a window in one of Porto Novo’s dusty neighbourhoods

Porto Novo

With pain in the heart we leave our little beach hotel behind – which was actually more like a hotel close to the beach, a beach too filthy to sit on, and the sea too filthy to bathe in, just next to the Cotonou harbour entrance. But it was a very comfortable place, nevertheless, with good food, cold drinks and pleasant people.

Our next destination is Porto Novo, Benin’s rather humble capital city, an hour’s drive inland from Cotonou. Everybody tells us there is absolutely nothing to do in Porto Novo, but we have identified no less than three museums, with a variety of artefacts – masks, sculptures, Voodoo fetishes – that interest us. And being somewhat smaller than sprawling Cotonou, perhaps Porto Novo appeals more to us than any of the cities we have been so far. High hopes, based on very little.

one of the better-looking old colonial buildings

nowhere else seen yet, but here they have lots of small book stalls, selling school books and classics

the egg lady, with hardly any supplies


Right. The Musée Ethnographique de Porto Novo, with reputedly a fabulous collection of ceremonial masks on the ground floor (my guide book of 20 years, plus recent internet research) is closed for renovation. When they closed it, and when it will reopen, remains unclear, but a quick view suggests that this will take a while, still. No such uncertainty about the Museum Da Silva, a small private museum. We are being told that this one has been destroyed. Indeed, destroyed.

the Pantheon Negro et Africain

and there he is again, the Haitian connectiion: Toussaint Louverture was Haiti’s rebel leader who gained independance from France in 1804

the tree, planted on the African continent

Instead we come across the ‘Pantheon Negro et Africain’, a courtyard with an artificial tree, meant to be an in memoriam not only for all the African slaves that have been taken away, but also all the Africans that died fighting foreign domination. Not a bad thing, of course. We pay our entrance tickets, yet, we ourselves feel distinctly unwelcome; again, this hostile atmosphere we have noticed before, but in this context it seems that we are unwanted because we are white. Resentment. Upstairs is a gallery with photographs of famous black people who have died. I would have thought that they would have to have contributed to the black cause, and indeed, Rosa Parks is there, Nelson Mandela. Several other former African presidents, who I think not necessarily furthered the black cause, more their individual cause. And then there other black heroes that have died, Louis Armstrong, Josephine Baker, Bob Marley. Did they do a lot for the black cause? Oh, and Michael Jackson is there too. Isn’t that the guy who tried to get increasingly white? Great idea, promoting the black cause, but some introspection would have helped. The highlight? A quote of Toussaint Louverture, who successfully liberated Haiti from the French. There he is again, the Haitian link!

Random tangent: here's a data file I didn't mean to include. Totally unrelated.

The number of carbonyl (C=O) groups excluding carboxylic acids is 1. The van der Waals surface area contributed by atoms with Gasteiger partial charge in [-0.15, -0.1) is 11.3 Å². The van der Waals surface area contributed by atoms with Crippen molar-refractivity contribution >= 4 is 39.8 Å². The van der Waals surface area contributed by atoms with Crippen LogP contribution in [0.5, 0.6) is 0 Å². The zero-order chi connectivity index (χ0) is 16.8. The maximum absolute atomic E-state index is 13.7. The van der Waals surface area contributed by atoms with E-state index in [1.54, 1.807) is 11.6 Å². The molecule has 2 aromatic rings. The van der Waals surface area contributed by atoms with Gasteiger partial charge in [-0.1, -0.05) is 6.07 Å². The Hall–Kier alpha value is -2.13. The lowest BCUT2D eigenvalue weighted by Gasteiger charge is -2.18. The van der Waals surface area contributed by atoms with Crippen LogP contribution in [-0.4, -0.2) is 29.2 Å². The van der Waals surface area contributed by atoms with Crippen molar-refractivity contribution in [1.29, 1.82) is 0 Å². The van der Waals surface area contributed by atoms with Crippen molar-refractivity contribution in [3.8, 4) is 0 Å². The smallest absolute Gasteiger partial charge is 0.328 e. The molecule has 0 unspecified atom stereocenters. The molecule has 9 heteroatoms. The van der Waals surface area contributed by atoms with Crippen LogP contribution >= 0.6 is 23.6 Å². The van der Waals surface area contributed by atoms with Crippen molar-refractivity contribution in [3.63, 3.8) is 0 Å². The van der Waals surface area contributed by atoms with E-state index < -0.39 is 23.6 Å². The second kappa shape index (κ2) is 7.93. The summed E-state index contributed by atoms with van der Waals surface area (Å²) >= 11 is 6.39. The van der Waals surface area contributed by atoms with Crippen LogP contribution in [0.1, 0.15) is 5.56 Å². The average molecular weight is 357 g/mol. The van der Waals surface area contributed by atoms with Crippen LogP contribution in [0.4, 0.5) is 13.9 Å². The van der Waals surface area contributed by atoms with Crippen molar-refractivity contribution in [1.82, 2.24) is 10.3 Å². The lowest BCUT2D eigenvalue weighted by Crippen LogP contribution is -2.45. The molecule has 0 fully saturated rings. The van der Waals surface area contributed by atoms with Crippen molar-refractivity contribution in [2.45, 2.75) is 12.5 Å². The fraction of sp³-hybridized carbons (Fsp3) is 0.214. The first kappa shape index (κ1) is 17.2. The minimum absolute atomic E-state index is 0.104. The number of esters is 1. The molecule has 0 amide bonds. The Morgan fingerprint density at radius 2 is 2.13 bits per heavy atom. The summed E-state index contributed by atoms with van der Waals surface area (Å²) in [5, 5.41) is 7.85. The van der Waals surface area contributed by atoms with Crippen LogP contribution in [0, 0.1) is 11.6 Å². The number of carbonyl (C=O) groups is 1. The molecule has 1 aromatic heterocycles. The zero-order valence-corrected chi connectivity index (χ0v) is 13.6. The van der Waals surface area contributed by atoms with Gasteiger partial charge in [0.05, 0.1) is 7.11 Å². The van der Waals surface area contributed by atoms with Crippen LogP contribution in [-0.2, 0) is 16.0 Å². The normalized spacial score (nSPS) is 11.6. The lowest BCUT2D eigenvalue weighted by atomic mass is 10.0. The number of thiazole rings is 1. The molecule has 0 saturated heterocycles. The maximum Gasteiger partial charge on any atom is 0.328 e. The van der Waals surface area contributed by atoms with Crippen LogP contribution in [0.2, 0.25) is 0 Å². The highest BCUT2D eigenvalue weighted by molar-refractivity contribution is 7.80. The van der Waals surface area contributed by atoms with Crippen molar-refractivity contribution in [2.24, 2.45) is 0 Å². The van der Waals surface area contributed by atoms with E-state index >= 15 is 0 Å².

the rather bland cathedral

the rather bland statue of king Toffa

and what remains of the benches in the park around Toffa – where have the legs gone? and why?

the Place Vodun Gbeloko Honto

with its symbols on the outer walls

a Voodoo sculpture in the corner, ready to be used

and an offering shrine inside

including a gory animal skull fetish

The Pantheon is at a major square, which is called Place Toffa, but which everybody still refers to by its old name, Place Jean Bayol. Here is not only the not very attractive Catholic basilic on one side, and a horrible sculpture of King Toffa in the centre – King Toffa was the local power broker in the days of colonial trading, who signed the protectorate treaty with the French -, but also a Voodoo temple on the other side. This is Place Vodun Gbeloko Honto. The building looks relatively new, well maintained, and outside walls decorated with images, I suspect relative to various Voodoo symbols. There is nobody inside, it looks closed but I find another entrance at the back. This is an active worshipping site, with several offering places, one particularly grim with animal skulls. I have never actually seen anything like this, in Haiti the Voodoo places were usually much less obvious, more hidden. But here in Benin, Voodoo is the dominant religion, 60% of the population adhere to it, and the other 40%, Christian and Muslim, also have some sympathy for it; you never know, don’t you? This calls for more…

an this is another offering shrine, in the same temple

the Institut Francais d’ Afrique Noire, built in 1916

I wonder what they were doing here, at the time

street view of one of the central (!) neighbourhoods in Porto Novo

We wander around a little more, discover some old colonial buildings – amongst them the French Institute for Black Africa, from 1916. And discover the streets in between the wider avenues, which are almost village-like, sandy tracks with small, concrete houses, wooden doors and windows, the occasional small shop or stall. Really provincial. But then there is this mural, somebody has decorated his house with attractive graffiti. And he is not alone, others have followed his example. Really creative.

This place keeps on surprising. High hopes haven’t been dashed, yet.

Next: more Porto Novo, now the Voodoo quartier

where residents have attractively decorated some of their houses

and what about this one?

and sometimes you just come across some pretty colour contrasts

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